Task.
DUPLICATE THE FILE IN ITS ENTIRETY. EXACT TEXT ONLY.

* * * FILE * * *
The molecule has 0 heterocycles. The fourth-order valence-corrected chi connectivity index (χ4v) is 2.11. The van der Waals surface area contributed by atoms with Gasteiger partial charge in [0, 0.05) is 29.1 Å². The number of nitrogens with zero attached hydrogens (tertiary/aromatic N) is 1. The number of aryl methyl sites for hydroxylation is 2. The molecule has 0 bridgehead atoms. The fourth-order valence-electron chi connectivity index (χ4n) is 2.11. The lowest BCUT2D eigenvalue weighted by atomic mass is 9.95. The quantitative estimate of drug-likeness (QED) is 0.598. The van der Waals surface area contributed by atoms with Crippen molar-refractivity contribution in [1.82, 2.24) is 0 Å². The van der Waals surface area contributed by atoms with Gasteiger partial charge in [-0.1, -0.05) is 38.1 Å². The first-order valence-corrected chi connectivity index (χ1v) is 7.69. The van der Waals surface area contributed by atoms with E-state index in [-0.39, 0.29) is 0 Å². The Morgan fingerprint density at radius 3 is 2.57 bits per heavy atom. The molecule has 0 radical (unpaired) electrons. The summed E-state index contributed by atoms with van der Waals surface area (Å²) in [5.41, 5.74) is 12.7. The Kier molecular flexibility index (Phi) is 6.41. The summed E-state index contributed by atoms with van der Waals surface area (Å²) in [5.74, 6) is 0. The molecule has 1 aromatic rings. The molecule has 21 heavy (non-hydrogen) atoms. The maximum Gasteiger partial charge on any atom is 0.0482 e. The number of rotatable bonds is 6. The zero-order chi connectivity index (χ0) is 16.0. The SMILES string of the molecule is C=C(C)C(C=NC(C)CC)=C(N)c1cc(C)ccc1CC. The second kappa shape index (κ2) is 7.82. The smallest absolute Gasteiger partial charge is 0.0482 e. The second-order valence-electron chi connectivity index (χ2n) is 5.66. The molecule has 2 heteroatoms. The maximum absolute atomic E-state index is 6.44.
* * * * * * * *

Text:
The molecule has 0 heterocycles. The fourth-order valence-corrected chi connectivity index (χ4v) is 2.11. The van der Waals surface area contributed by atoms with Gasteiger partial charge in [0, 0.05) is 29.1 Å². The number of nitrogens with zero attached hydrogens (tertiary/aromatic N) is 1. The number of aryl methyl sites for hydroxylation is 2. The molecule has 0 bridgehead atoms. The fourth-order valence-electron chi connectivity index (χ4n) is 2.11. The lowest BCUT2D eigenvalue weighted by atomic mass is 9.95. The quantitative estimate of drug-likeness (QED) is 0.598. The van der Waals surface area contributed by atoms with Crippen molar-refractivity contribution in [1.82, 2.24) is 0 Å². The van der Waals surface area contributed by atoms with Gasteiger partial charge in [-0.1, -0.05) is 38.1 Å². The first-order valence-corrected chi connectivity index (χ1v) is 7.69. The van der Waals surface area contributed by atoms with E-state index in [-0.39, 0.29) is 0 Å². The Morgan fingerprint density at radius 3 is 2.57 bits per heavy atom. The molecule has 0 radical (unpaired) electrons. The summed E-state index contributed by atoms with van der Waals surface area (Å²) in [5.41, 5.74) is 12.7. The Kier molecular flexibility index (Phi) is 6.41. The summed E-state index contributed by atoms with van der Waals surface area (Å²) in [5.74, 6) is 0. The molecule has 1 aromatic rings. The molecule has 21 heavy (non-hydrogen) atoms. The maximum Gasteiger partial charge on any atom is 0.0482 e. The number of rotatable bonds is 6. The zero-order chi connectivity index (χ0) is 16.0. The SMILES string of the molecule is C=C(C)C(C=NC(C)CC)=C(N)c1cc(C)ccc1CC. The second kappa shape index (κ2) is 7.82. The smallest absolute Gasteiger partial charge is 0.0482 e. The second-order valence-electron chi connectivity index (χ2n) is 5.66. The molecule has 2 heteroatoms. The maximum absolute atomic E-state index is 6.44.